What’s the future for the Chief AI Ethics Officer?

This article was written and edited by Joshua (Isidore) Foakes (LinkedIn) and Jen Stirrup (LinkedIn, Get in touch with Jen directly here). 

With the Pentagon’s Joint Artificial Intelligence Center (JAIC) recently creating a new position for AI Assurance, and many similar roles being offered on employment websites, a new trend is emerging for the hiring of Chief Ethics Officer roles for AI in various organisations. The future of this position is impossible to gauge but it is already having an impact on the leading AI hubs of the world.

A Chief Ethics Officer works with all levels of an organisation to develop and distribute ethical codes and training programs for employees, as well as monitor and audit compliance within the company. This role has expanded and become more specific over the years, as the need for showing ethical compliance within companies has become more and more apparent for companies to succeed. Government legislation such as the Data Protection Act (2018) in the UK and the UK General Data Protection Regulation (UK-GDPR) has been instrumental in this regard in helping to focus minds on the use of data and its impact on individuals. As organisations become more educated in their responsibilities towards individuals, this has begun to solidify the meaning and necessity of the role in many organisations.

Why are Chief Ethics Officers Needed?

Yet the question remains exactly why a Chief Ethics Officer is needed in businesses. Pressures to stay competitive lead to a resistance by some to adopt new ‘bureaucratic’ roles which may slow down revenues in the short term. In contrast to fields such as medicine and law, which are closely licensed by governments with regulated ethical principles, machine learning has no safeguard despite having great potential to harm others and work against the common good.

Nonetheless, ethical considerations are part of any company’s social responsibility. Beyond the direct motive for profit, ethical self-regulation can show itself a proof of good faith towards the community and help with its social commitments. With this in mind, a chief ethics officer is valuable, not only to ensure that all parts of the company keep this social responsibility in mind, but also to make sure that approaches are consistent with one another, and reflective of the same goals.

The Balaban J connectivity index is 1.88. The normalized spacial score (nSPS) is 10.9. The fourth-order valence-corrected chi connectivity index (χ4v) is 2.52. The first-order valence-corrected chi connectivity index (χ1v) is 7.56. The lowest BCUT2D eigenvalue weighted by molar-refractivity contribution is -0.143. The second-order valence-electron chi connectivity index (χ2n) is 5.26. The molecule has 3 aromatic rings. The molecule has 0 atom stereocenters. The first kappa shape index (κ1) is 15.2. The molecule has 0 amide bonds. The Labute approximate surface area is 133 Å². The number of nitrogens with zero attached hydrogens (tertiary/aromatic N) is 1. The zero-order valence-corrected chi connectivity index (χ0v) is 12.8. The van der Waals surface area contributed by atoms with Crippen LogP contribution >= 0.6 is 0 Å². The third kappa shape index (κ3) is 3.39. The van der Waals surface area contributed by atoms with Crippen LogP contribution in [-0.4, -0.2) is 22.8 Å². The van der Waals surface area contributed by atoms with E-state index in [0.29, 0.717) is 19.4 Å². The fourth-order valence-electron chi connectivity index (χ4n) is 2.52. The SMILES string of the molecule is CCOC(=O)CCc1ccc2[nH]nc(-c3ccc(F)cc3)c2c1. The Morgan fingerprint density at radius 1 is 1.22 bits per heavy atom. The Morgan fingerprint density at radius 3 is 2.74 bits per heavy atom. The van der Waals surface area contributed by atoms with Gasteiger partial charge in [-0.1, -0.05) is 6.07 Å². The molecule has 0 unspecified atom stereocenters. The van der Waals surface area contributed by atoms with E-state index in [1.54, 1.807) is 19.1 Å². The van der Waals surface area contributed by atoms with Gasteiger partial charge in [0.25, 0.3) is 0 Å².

Chief Ethics Officers are being increasingly found across the financial and health sectors, and the tech industry is making strides towards its own solution to the various problems unearthed over recent years. Facebook has set up an ethical review policy, Google consults philosophers on various questions such as Artificial intelligence, and Microsoft has its own ethical researchers. The trend is clear, with more and more dedicated roles cropping up on the question of ethical company policy.

The AI Chief Ethics Officer

But why a Chief Ethics Officer for AI? The development and use of AI has many ethical considerations which continue to be worked out today. Principles and action areas continue to be developed along the lines of transparency, inclusion, responsibility, impartiality, reliability, security and privacy. Just as an Ethics Officer revolves around bringing different departments together to consult on following ethical guidelines in practice, the AI Ethics Officer is a specialised role that requires helping technology departments and business leaders deal with the correct way to apply AI.

Algorithms must be kept free from bias, not infringing upon the rights of others for unfair gain or reflecting explicit or implicit biases in the programmer. Since we are often blind to our own biases, a Chief Ethics Officer remains a dedicated neutral party to correct these mistakes and ensure the use of AI in the company is impartial, reliable, and secure. These areas of AI implicitly involve all areas of the development and deployment process and as a result likely involve the whole IT department.